Mass layoffs at Sports Illustrated cast doubt on future of storied magazine

First published in 1954, Sports Illustrated could be characterized as a part of sports history.

But word of mass layoffs at the magazine on Friday had employees and observers worried for its future.

The planned cuts at Sports Illustrated include possibly all of its union-represented workers, the union said in a social media post Friday.

In an email to employees Friday morning, the Arena Group, which operates Sports Illustrated and related properties, said that its parent company, Authentic Brands Group (ABG), had revoked the marketing licence that allowed it to publish the magazine.

“As a result of this licence revocation, we will be laying off staff that work on the SI brand,” the email said.

Arena Group said in a filing earlier this month it failed to make a $3.75 million US payment to ABG, effectively ending its licensing deal.

Groundbreaking publication

Innovative for its full-colour photography covering the week’s major sports events, and for nationalizing conversations around multiple major sports leagues, Sports Illustrated has been called the “gold standard” by some sports journalists. The award-winning magazine helped launch the careers of sportswriting greats like Gary Smith and Frank Deford.

Michael Farber was a senior writer at the magazine from 1994 until 2014, when he retired. He continued to work as a special contributor, a role he says he still has, as far as he knows.

“It’s like people who went to Harvard are always proud that they went to Harvard,” Farber said. “If you worked for Sports Illustrated for a reasonable length of time, you’re proud of your alma mater.”

He describes the planned layoffs as “death by 1,000 cuts.”

In a statement Friday, ABG said that “Sports Illustrated will continue.”

“Authentic is here to ensure that the brand of Sports Illustrated, which includes its editorial arm, continues to thrive as it has for the past nearly 70 years,” the statement said. “We are confident that going forward, the brand will continue to evolve and grow in a way that serves sports news readers, sports fans and consumers.”

Ownership struggles and controversy

Sports Illustrated has struggled in recent years.

After being acquired by Meredith publishing in 2018, the magazine laid off much of its staff the following year when Meredith sold the magazine’s intellectual property to ABG for $110 million US.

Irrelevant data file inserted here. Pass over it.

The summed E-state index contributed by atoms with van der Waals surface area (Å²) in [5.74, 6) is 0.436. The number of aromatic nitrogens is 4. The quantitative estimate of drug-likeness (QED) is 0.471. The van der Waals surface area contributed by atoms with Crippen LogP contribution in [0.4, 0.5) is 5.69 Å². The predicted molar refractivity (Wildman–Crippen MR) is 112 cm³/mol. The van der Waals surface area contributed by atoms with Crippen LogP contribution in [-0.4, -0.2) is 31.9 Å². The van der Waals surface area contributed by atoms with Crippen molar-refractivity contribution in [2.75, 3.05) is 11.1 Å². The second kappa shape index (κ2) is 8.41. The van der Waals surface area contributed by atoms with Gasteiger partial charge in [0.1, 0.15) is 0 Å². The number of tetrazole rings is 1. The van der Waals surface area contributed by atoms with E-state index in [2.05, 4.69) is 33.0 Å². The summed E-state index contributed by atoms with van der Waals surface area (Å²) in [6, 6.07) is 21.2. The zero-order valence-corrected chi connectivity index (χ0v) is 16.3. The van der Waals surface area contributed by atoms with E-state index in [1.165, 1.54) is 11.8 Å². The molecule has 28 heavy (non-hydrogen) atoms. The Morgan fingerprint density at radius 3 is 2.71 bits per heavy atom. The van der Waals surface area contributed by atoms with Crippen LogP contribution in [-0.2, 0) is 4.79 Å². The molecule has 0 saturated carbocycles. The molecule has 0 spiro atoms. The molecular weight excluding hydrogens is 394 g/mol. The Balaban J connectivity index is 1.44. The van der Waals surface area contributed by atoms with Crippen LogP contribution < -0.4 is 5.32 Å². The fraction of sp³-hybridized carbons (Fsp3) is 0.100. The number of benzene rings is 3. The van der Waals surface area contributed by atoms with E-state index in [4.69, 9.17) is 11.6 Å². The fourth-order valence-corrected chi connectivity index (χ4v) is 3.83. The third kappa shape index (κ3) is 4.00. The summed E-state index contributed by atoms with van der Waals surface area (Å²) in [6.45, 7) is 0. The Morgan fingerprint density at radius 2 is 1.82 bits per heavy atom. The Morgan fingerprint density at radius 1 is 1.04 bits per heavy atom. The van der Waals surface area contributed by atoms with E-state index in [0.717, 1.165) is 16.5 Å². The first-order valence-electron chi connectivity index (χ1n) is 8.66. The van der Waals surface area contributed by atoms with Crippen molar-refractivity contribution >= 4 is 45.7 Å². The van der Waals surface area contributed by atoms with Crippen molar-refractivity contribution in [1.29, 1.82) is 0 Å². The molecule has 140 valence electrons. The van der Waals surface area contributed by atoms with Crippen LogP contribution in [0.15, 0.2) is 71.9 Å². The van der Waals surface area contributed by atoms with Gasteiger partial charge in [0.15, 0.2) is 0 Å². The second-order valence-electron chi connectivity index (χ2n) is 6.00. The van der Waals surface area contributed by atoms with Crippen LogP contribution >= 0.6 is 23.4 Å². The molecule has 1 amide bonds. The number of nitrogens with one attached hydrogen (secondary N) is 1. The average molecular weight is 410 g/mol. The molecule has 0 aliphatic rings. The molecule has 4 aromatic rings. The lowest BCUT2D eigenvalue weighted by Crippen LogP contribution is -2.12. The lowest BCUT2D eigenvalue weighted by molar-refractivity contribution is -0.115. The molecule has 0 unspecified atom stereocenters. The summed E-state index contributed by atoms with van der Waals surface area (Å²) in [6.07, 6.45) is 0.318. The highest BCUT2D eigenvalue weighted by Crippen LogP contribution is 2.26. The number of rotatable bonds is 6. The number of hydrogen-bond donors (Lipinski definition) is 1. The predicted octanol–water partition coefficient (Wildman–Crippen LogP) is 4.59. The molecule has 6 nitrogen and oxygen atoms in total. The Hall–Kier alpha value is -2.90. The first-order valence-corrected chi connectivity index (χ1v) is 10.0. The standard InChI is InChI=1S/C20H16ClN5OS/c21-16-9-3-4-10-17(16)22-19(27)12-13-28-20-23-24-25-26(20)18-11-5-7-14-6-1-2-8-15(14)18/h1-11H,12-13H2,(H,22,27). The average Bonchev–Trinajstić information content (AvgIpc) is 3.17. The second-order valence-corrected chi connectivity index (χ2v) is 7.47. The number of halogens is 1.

Initially a weekly publication, the magazine was reduced to biweekly publishing in 2018, then monthly in 2020.

“I think Sports Illustrated’s mistakes were not adjusting to the digital age quickly enough,” said Farber. 

The author bio and photo of a fictitious Sports Illustrated writer named Drew Ortiz, generated by artificial intelligence. In November, Sports Illustrated was found to be using AI to write articles. (CBC)

Yesterday’s announcement comes just months after a controversy at the publication involving artificial intelligence.

In November, Sports Illustrated was caught publishing, and later deleting, stories with fake author names and profile photos generated by artificial intelligence. In the wake of the controversy, Arena Group fired chief executive officer Ross Levinsohn the next month.

Future is unclear

The potential layoffs would be the latest of many in the media landscape. The news comes just a day after the Los Angeles Times’ union said the newspaper plans to lay off a “significant” number of journalists. In Canada last summer, BCE Inc. announced it was cutting 1,300 positions — about three per cent of its workforce — and closed or sold several radio stations.

In a statement to CBC News, Arena Group said the company is in active discussions with ABG.

“Even though the publishing licence has been revoked, we will continue to produce Sports Illustrated until this is resolved,” the statement said. “We hope to be the company to take SI forward but if not, we are confident that someone will. If it is another business, we will support with the transition so the legacy of Sports Illustrated doesn’t suffer.”

While Farber calls the layoffs “bleak,” he says he, too, still has hope. 

“I hope that if there are people willing to tell stories … you might have to look a little harder to find. But it’s still out there,” he said. “And it’s now up to readers to find it, and it’s up to writers to produce it.”

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